Feb. 9, 2009 Some three million times a year, researchers, educators, and amateur astronomers all over the world ask NASA's SkyView virtual observatory to serve up images of some interesting corner of the cosmos. Since 1994, this digital archive has made access to and manipulation of celestial surveys its specialty. It boasts a full spectrum of data, ranging from radio to gamma-rays.
Many of the surveys hosted by SkyView are available through popular interactive tools like Google Sky and Microsoft's WorldWide Telescope (WWT). In fact, SkyView's most recently added survey -- the fourth data release from NASA's Galaxy Evolution Explorer satellite -- is available in WWT starting today.
SkyView visitors now generate an average of 300,000 images a month — up from 20,000 a month ten years ago. Over the same period, the average size of the requested images has quadrupled. So, in terms of pixels processed, SkyView's traffic has increased by more than 60 times.
SkyView originated as a way to help astronomers deal with the ever-increasing amount of survey data. It provides a single interface for accessing more than 36 surveys covering nearly 100 wavelength bands. Anyone can create an image without having to know the particular details of a survey's data format. Behind the scenes, SkyView handles all of the drudgery — transforming, precessing, rescaling, rotating, overlaying, and mosaicking data — so astronomers can get on with doing science.
"When we were collecting data for use in WorldWide Telescope, we found that almost every new data source required special custom code to adapt it to wide-scale visualization," says Jonathan Fay, WWT's architect at Microsoft Research in Redmond, Wash. "SkyView added support for our spherical all-sky projection, called TOAST. This was instrumental in helping us achieve our goal of making astronomy accessible to everyone."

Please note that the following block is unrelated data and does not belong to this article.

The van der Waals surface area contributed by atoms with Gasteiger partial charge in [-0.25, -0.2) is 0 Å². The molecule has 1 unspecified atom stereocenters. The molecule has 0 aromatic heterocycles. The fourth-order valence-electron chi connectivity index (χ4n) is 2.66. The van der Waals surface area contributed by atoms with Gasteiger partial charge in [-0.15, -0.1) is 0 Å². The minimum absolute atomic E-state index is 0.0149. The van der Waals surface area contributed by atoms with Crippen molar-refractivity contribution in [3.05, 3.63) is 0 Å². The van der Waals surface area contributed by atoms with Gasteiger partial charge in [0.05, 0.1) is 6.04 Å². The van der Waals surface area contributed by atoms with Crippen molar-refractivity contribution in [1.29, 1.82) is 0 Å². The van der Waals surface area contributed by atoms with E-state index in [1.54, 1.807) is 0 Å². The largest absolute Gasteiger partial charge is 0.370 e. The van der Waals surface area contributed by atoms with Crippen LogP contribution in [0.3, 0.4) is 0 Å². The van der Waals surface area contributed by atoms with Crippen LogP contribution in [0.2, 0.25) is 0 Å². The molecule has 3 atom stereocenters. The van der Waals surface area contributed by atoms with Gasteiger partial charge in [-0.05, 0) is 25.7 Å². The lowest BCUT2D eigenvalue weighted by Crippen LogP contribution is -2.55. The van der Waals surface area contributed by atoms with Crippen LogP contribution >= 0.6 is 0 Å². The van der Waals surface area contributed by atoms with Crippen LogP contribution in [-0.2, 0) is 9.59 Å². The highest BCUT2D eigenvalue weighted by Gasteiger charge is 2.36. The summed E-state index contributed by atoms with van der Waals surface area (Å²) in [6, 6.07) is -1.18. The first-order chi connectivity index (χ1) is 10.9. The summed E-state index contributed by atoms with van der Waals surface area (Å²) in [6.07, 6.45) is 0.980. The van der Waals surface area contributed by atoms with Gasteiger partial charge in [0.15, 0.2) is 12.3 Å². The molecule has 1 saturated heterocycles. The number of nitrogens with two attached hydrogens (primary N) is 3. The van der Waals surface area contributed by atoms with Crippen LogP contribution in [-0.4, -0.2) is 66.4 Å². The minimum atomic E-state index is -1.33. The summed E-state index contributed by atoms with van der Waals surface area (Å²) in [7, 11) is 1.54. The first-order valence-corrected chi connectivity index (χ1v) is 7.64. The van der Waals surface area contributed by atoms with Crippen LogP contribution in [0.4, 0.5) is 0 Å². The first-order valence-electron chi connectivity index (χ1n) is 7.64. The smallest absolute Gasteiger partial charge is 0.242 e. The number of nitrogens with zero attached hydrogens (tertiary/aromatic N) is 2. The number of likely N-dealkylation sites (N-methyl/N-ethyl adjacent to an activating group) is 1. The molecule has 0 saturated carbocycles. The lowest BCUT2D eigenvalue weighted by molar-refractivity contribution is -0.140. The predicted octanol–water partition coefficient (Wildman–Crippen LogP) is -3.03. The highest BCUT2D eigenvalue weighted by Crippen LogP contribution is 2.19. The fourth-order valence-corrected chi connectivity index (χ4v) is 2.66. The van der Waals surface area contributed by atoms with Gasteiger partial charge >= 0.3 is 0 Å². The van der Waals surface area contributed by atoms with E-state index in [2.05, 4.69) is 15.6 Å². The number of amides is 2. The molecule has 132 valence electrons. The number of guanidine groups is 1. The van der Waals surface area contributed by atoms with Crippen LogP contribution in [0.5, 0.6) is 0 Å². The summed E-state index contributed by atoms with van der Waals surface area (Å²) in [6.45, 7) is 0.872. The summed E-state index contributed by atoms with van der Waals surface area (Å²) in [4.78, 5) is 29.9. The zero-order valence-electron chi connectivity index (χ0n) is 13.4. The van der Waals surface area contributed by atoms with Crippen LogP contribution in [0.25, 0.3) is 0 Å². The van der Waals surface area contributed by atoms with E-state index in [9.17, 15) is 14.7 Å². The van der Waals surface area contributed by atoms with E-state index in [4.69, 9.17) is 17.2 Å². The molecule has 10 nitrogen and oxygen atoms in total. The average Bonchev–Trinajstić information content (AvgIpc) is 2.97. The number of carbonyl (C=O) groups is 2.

Measuring SkyView's success is becoming more difficult. That's because users now can download and run the project's Java-based software on their own computer to directly access data. "We don't count these requests -- only those made through SkyView's website," McGlynn says.
Where are people looking? McGlynn mapped the positions of millions of SkyView requests since the project's June 2007 redesign. The result is a portrait of the sky's most popular targets. These naturally include regions of importance to professional astronomers, such as areas mapped by the Sloan Digital Sky Survey, sprawling molecular clouds in the constellations Orion and Taurus, and the locations of the Hubble Space Telescope's famous Deep Field and Ultra Deep Field images. Objects of wider appeal also appear, including the Milky Way, nearby satellite galaxies called the Magellanic Clouds, and the neighboring spiral galaxies M31 and M33.
"There remains a lot of structure whose origin is unclear," McGlynn notes. "For example, the plane of Earth's orbit, the ecliptic, shows up as an enhancement even though SkyView isn't intended for viewing solar system objects."
He speculates that people looking for asteroids and comets may be using SkyView to generate comparison images, seeing if the suspect object moves or disappears. But are they amateurs or professionals?
"At one time, I thought amateur astronomers accounted for about a third of SkyView's use," McGlynn says. "I'm less willing to guess at that now -- and what does it matter, anyway? SkyView is for everyone."
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